Buster Keaton, Eddie Cline

F.: Elgin Lessley. Int.: Buster Keaton (il ragazzo), Virginia Fox (la ragazza), Joe Keaton (il padre del ragazzo), Joe Roberts (il padre della ragazza), Eddie Cline (il poliziotto), James Duffy (il giudice), The Flying Escalantes. Prod.: Joseph M. Schenck per Comique Film Corporation. DCP. D.: 18’. Bn.

T. it.: Italian title. T. int.: International title. T. alt.: Alternative title. Sog.: Story. Scen.: Screenplay. F.: Cinematography. M.: Editing. Scgf.: Set Design. Mus.: Music. Int.: Cast. Prod.: Production Company. L.: Length. D.: Running Time. f/s: Frames per second. Bn.: Black e White. Col.: Color. Da: Print source

Film Notes

Keaton understood how the eye works; ideas came to him as pictures. No other comedian – and few filmmakers – ever did so much with mise-en-scène, placement in space. In Neighbors, a fence and a clothesline are all he needs to create an extended comic ballet: the two lines bisecting the screen are like the melody on which a jazz musician improvises. They divide and connect two warring households, and he moves back and forth, over and under and through, experimenting with every form of motion the set-up allows. When Buster looked at the world, he must have seen a mechanical diagram – arrows, trajectories, the gears inside things turning – all instantaneously, as if he had X-ray vision for the laws of physics. In his world objects overlap, slide past each other, converge and separate as if they moved on rails. His own movements and mannerisms have the same uncanny accuracy, what Walter Kerr called his “rectitude – mathematical, spiritual”. Spirituality aside, it comes from his meticulous control of his body and the precision of his timing.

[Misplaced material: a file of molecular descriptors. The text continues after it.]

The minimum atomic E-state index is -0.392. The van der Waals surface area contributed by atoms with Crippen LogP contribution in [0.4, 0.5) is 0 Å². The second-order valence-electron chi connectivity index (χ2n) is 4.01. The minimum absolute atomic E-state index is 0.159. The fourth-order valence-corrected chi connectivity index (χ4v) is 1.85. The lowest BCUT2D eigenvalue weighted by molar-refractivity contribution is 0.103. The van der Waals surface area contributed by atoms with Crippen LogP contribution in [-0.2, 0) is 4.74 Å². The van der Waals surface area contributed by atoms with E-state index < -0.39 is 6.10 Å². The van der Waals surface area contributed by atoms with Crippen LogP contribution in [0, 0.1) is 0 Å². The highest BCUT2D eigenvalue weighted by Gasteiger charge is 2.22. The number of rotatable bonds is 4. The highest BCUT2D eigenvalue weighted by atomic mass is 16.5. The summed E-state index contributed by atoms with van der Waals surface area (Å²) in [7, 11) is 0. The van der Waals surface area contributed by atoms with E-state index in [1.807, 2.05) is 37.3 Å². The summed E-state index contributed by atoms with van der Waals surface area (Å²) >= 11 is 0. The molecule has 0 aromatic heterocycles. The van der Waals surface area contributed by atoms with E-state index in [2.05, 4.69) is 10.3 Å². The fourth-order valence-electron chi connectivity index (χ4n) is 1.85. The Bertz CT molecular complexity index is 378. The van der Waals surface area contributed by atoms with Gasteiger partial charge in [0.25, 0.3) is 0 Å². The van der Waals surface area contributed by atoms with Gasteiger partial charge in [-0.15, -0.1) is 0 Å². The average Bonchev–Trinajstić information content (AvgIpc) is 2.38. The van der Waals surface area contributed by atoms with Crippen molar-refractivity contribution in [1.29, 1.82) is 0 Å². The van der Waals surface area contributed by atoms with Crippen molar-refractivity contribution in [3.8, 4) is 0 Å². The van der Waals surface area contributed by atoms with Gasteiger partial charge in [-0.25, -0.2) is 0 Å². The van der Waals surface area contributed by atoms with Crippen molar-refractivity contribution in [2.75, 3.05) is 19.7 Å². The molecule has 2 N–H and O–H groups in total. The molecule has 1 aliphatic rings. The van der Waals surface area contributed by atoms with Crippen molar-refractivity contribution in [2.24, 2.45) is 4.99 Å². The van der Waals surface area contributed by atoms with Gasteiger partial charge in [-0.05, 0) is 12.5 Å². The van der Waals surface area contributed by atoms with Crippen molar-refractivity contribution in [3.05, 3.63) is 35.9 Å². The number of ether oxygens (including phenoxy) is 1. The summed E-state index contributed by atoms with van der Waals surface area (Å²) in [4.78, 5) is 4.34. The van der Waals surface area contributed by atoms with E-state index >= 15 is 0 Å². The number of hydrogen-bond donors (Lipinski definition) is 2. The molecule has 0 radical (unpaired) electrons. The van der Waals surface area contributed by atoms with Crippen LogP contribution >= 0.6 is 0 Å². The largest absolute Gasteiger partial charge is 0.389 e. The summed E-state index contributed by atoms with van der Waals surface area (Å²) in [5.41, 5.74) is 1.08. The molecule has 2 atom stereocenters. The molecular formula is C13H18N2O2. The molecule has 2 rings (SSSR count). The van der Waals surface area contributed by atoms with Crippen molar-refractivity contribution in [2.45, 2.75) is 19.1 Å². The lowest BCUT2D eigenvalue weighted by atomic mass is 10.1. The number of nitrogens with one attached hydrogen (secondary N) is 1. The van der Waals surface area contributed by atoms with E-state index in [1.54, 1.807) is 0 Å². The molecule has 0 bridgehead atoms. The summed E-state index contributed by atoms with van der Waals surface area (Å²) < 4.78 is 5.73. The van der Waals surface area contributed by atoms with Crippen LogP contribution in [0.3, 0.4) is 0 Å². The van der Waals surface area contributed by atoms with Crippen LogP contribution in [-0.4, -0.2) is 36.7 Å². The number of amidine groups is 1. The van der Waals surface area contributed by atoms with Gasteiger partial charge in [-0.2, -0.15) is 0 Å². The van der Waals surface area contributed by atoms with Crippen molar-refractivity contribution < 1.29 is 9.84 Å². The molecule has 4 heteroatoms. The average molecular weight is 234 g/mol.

Imogen Sara Smith, Buster Keaton: The Persistence of Comedy, Gambit Publishing, Chicago 2008

For the restoration of Neighbors nine elements were inspected and analyzed: seven of those – from the Cohen Film Collection, The Library of Congress, the Cinémathèque de Toulouse and the Filmoteca de Catalunya – were digitized and compared. Two elements were finally selected for reconstruction: the original nitrate negative and a second generation nitrate duplicate negative both held at the Library of Congress and scanned at 4K resolution. The duplicate negative was used for reel 1 – missing completely from the negative – and to replace portions of the negative so severely affected by chemical decay as to compromise the intelligibility of the image. Through digital restoration, we tried to homogenize, as much as possible, the two elements in terms of grading and grain level.

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Restored in 2017 by Cineteca di Bologna in collaboration with Cohen Film Collection at L’Immagine Ritrovata laboratory.